Austin developer buys downtown IHOP site


Highlights

The IHOP at Interstate 35 and East Cesar Chavez Street was acquired late last year by WC 707 Cesar Chavez LLC.

The 4,633-square-foot restaurant, which was built in 1993, remains open for business.

A Central Texas developer has purchased a high-profile site on the edge of downtown Austin, according to public records.

The site of an IHOP restaurant at Interstate 35 and East Cesar Chavez Street was acquired late last year by WC 707 Cesar Chavez LLC, an entity that is linked to World Class Capital Group, according to the Texas secretary of state’s office. World Class Capital Group was founded by Austin developer Nate Paul.

A purchase price for the IHOP site was not disclosed. The Travis Central Appraisal District valued the .77-acre site at 707 E. Cesar Chavez St. at $8.1 million last year, up from $5.4 million in 2015.

World Class Capital Group did not respond to messages from the American-Statesman seeking details on what the company might have planned for the site.

The 4,633-square-foot restaurant building, which the appraisal district says was built in 1993, remains open for business. Several other Austin-area IHOPs have closed in recent years.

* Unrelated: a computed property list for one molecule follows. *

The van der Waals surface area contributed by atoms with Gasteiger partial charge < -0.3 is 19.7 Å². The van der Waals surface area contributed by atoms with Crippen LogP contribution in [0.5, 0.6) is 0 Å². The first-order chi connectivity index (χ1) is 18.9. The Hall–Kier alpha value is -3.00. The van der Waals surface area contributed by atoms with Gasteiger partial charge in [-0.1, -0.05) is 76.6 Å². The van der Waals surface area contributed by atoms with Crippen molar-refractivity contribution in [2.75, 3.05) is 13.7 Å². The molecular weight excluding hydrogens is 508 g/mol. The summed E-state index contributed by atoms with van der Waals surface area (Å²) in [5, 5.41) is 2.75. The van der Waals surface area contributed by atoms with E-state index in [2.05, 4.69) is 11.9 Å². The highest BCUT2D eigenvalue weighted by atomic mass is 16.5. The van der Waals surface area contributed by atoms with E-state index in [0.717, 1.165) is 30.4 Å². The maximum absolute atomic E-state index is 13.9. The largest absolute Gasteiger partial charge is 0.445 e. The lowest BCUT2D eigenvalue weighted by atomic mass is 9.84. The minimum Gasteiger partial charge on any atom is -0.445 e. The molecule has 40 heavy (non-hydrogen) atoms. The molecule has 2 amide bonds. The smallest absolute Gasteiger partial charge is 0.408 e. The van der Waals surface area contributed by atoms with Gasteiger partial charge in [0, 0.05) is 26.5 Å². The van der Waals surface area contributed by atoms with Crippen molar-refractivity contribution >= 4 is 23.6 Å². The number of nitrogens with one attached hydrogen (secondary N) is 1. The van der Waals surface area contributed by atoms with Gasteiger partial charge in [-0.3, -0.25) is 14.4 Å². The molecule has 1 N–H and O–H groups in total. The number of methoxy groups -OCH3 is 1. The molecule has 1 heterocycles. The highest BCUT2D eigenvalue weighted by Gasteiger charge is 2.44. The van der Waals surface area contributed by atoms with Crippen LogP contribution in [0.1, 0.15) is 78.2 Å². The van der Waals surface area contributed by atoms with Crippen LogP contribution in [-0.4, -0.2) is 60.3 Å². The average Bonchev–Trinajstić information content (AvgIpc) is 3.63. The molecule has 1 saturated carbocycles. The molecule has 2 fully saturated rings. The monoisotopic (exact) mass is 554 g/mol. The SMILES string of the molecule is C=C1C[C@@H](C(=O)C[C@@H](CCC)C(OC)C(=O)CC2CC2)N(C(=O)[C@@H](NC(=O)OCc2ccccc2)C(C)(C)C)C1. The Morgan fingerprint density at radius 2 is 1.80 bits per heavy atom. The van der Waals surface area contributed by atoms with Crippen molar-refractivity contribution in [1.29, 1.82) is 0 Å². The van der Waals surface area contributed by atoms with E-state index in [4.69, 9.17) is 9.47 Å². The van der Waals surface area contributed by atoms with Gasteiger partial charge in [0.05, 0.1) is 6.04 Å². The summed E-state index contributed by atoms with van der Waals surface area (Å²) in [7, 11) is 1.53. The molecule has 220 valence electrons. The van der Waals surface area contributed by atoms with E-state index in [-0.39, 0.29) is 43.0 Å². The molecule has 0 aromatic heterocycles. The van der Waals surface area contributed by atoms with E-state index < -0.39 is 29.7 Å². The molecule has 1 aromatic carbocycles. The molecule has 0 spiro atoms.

World Class Capital Group has acquired a number of high-profile sites in the downtown area in recent years, redeveloping the former Spaghetti Warehouse restaurant on West Fourth Street and the one-time home of Katz’s Deli on West Sixth Street, among other properties.

In 2013, it proposed a $100 million, 39-story apartment tower at Trinity and East Cesar Chavez streets. The project, which was due to be completed in 2015, was never started.

Outside of downtown Austin, World Class Capital Group acquired and rehabbed a shopping center on Research Boulevard and has invested in self-storage properties across the country.

The newly acquired IHOP site sits at one of downtown’s primary gateways, surrounded by a host of new construction. A block to the north, the 1,048-room Fairmont Austin Hotel is nearing completion. To the south of the restaurant is the Rainey Street neighborhood, where the Hotel Van Zandt and several bars and restaurants are up and running, alongside hundreds of apartments and condos.

Figures from 2014 from the Capital Area Metropolitan Planning Organization show that more than 200,000 cars pass along the stretch of I-35 bordering the restaurant each day.



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